Your predecessor, Carlo Ancelotti, won the double (Premier League title and the FA Cup) in his first season and we absolutely loved him. His second season was marked with major disappointment and a full campaign without a trophy, we still kind of loved him. But the easily heartbroken (and rightfully so) large number of us hated him for allowing us to be the butt of jokes among our friends. AVB, we are just a few years apart and we know some of the players are older than you are. If this was going to be a problem for you at the club, you probably wouldn’t have taken the job and left your beloved FC Porto. Roman Abramovich would not have paid so much money to re-unite you with top players such as John Terry, Frank Lampard, Petr Cech and Didier Drogba. We hope the age debacle doesn’t surface sometime during the season as the reason why you aren’t getting results at Chelsea this season. And God forbid we are lying outside the top four by Christmas.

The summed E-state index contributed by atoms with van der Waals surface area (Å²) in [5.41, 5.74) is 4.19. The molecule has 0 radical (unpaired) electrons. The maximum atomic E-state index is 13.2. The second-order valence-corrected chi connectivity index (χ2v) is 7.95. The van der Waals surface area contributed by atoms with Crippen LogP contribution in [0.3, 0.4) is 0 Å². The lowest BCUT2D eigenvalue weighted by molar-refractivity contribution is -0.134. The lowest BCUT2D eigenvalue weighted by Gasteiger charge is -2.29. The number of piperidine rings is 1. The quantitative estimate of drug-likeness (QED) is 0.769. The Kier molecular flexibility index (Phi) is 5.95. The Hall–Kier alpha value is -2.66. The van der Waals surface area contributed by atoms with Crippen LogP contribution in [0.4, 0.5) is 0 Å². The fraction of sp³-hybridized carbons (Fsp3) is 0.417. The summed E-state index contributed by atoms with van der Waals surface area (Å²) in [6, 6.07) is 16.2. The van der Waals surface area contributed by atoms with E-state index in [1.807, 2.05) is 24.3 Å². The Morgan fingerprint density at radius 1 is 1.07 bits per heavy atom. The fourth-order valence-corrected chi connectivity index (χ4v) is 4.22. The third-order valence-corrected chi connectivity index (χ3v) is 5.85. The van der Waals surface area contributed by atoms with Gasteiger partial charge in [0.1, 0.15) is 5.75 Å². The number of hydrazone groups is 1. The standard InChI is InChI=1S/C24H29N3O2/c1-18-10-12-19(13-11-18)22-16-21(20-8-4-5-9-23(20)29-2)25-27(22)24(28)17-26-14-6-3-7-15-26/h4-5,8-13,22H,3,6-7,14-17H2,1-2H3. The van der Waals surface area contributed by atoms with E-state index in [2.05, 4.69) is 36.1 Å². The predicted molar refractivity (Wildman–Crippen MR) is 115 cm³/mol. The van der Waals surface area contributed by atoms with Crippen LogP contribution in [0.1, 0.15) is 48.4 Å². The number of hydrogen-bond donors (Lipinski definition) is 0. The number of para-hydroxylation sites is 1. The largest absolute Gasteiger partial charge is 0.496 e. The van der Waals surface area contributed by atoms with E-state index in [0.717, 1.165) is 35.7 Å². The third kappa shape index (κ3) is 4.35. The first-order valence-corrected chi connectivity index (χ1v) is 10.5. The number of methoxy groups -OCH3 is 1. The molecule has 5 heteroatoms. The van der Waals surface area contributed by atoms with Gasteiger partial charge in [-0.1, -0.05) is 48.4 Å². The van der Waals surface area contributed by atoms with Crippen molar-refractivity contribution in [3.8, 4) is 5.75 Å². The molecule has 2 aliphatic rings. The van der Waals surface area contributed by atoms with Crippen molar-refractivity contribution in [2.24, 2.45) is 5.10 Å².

You have a lot on your plate and we get that, but please deliver us to our Holy Grail – the European Champions League. I doubt many of us were as obsessed with the Champions League as your new (there’s that word again) boss. But seeing our rivals Manchester United reach the finals was a bitter pill to swallow. It all brought back memories of our players being robbed of a victory against Barcelona, John Terry slipping and missing a crucial penalty in Moscow and Drogba, Michael Ballack and Jose Bosingwa being banned by Uefa – not necessarily in that order. I have a mouthful to say ahead for your first official match in charge of Chelsea this season, but let’s hold it right there for now. My last words are: No matter what you think of the fans, don’t hit us or end the season without silverware, heck even the Carling Cup will do.